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ENERGY

Gas bills in Germany will remain high despite price cap, warns economist

Germany is planning to bring in a cap on the price of gas for consumers. But a leading economist has warned that energy prices will still remain high. What can we expect?

A woman warms up with tea and a blanket in a German flat.
A woman warms up with tea and a blanket in a German flat. Photo: picture alliance / dpa | Ole Spata

The German government last week announced a €200 billion relief package to help support private households and companies with spiralling energy prices. 

As part of the plans, a gas price cap is set to come into force in Germany, limiting the amount that people pay to use gas amid rocketing prices. 

The details on how it will work are still being thrashed out. But chairwoman of the gas price commission, Veronika Grimm, has dampened expectations for how big an effect the cap will have on energy bills. 

“We will permanently end our dependence on Russia,” the economics professor at the University of Erlangen-Nuremberg told the newspapers of the Funke Mediengruppe.

“So the gas price will remain significantly higher than before the Russian invasion of Ukraine due to higher liquid gas procurement prices – despite a gas price cap.” 

Grim suggested that the gas price cap could be in the form of a one-time payment to encourage people to continue using less gas. 

“It will be important to maintain a high savings incentive,” she said. “With a one-time payment, that would clearly be the case.

“You would have a much lower incentive to save if you lowered the price of gas by a certain percentage.”

On Thursday the Federal Network Agency warned that people in Germany are using too much gas.

“Gas consumption rose too sharply last week,” said Klaus Müller, head of the agency. 

He said gas usage among households and small firms was nearly 10 percent higher last week than the average consumption for the years 2018 to 2021.

“The situation could become very serious if we do not significantly reduce our gas consumption,” said Müller.

Meanwhile, economist Grimm slammed the time pressure that the gas price commission panel was under. The commission is to present proposal to policymakers on how a gas price brake could work in the coming days. 

“The decision to convene such a body could have been made a few months ago; after all, the development in gas prices was foreseeable,” Grimm said.

READ ALSO: German households see record hikes in heating costs 

Vocabulary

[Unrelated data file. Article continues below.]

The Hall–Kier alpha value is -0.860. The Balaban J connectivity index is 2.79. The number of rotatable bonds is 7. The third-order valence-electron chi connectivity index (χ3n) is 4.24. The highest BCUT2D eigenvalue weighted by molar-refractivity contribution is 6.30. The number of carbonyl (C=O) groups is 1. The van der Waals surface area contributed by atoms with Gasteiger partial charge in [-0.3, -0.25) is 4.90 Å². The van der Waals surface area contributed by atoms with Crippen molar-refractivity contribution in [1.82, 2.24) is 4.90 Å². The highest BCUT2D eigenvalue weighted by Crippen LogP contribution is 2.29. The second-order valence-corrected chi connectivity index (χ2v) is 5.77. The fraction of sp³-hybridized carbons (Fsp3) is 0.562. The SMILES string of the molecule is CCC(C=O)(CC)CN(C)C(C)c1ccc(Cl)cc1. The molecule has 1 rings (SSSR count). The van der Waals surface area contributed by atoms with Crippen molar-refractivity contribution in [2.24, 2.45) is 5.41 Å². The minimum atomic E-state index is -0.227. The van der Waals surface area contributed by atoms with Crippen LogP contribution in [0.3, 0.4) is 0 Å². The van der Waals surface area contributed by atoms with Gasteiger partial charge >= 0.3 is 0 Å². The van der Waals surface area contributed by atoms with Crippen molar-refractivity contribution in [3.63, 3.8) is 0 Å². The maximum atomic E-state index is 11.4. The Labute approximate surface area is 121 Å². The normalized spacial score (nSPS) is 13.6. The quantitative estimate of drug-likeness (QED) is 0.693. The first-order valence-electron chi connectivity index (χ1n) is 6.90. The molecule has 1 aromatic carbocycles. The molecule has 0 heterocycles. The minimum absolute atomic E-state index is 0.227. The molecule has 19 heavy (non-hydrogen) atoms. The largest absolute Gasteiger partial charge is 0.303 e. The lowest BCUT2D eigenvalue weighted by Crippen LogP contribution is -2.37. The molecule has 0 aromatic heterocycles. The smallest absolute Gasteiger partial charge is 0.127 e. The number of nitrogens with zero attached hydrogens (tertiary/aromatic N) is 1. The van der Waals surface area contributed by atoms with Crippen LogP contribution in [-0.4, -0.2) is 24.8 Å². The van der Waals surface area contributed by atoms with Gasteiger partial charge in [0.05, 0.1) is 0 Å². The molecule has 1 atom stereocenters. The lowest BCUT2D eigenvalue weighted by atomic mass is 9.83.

One-time payment – (die) Einmalzahlung

Gas price cap/brake – (die) Gaspreisbremse

Significantly higher – deutlich höher 

Foreseeable – absehbar

We’re aiming to help our readers improve their German by translating vocabulary from some of our news stories. Did you find this article useful? Let us know.

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ENERGY

German energy firm RWE takes Gazprom to court over supply halts

German's RWE said Tuesday it is taking legal action against Russia's Gazprom over halted gas supplies, the latest German company to do so since Moscow invaded Ukraine.

German energy firm RWE takes Gazprom to court over supply halts

Following the invasion, Gazprom steadily dwindled pipeline supplies to Germany in apparent retaliation for Western sanctions on Russia, sending energy prices soaring.

Last week, German energy giant Uniper said it was seeking damages from Gazprom at an international tribunal, as the Russian company’s failure to deliver gas had cost them billions of euros.

READ ALSO: Germany’s Uniper takes Gazprom to court over halted gas supplies

An RWE spokeswoman confirmed to AFP the company had also launched action, but declined to give further details.

Gazprom’s failure to deliver promised supplies has meant that German companies, long heavily reliant on Russian energy, had to buy gas on world markets at far higher prices.

Financial daily Handelsblatt reported that the costs incurred by RWE were likely lower, at around €1 billion, than those faced by Uniper.

Uniper had far larger contracts, and has put its losses from the supply halts at €11.6 billion. Gazprom has rejected Uniper’s claims.

The company, Germany’s biggest gas importer, has agreed a deal to be nationalised after Russia’s drastic reduction in supplies pushed it to the brink of bankruptcy.

READ ALSO: How Germany became ensnared by Russian gas

It reported a €40 billion net loss for the first nine months of the
year, one of the biggest losses in German corporate history.

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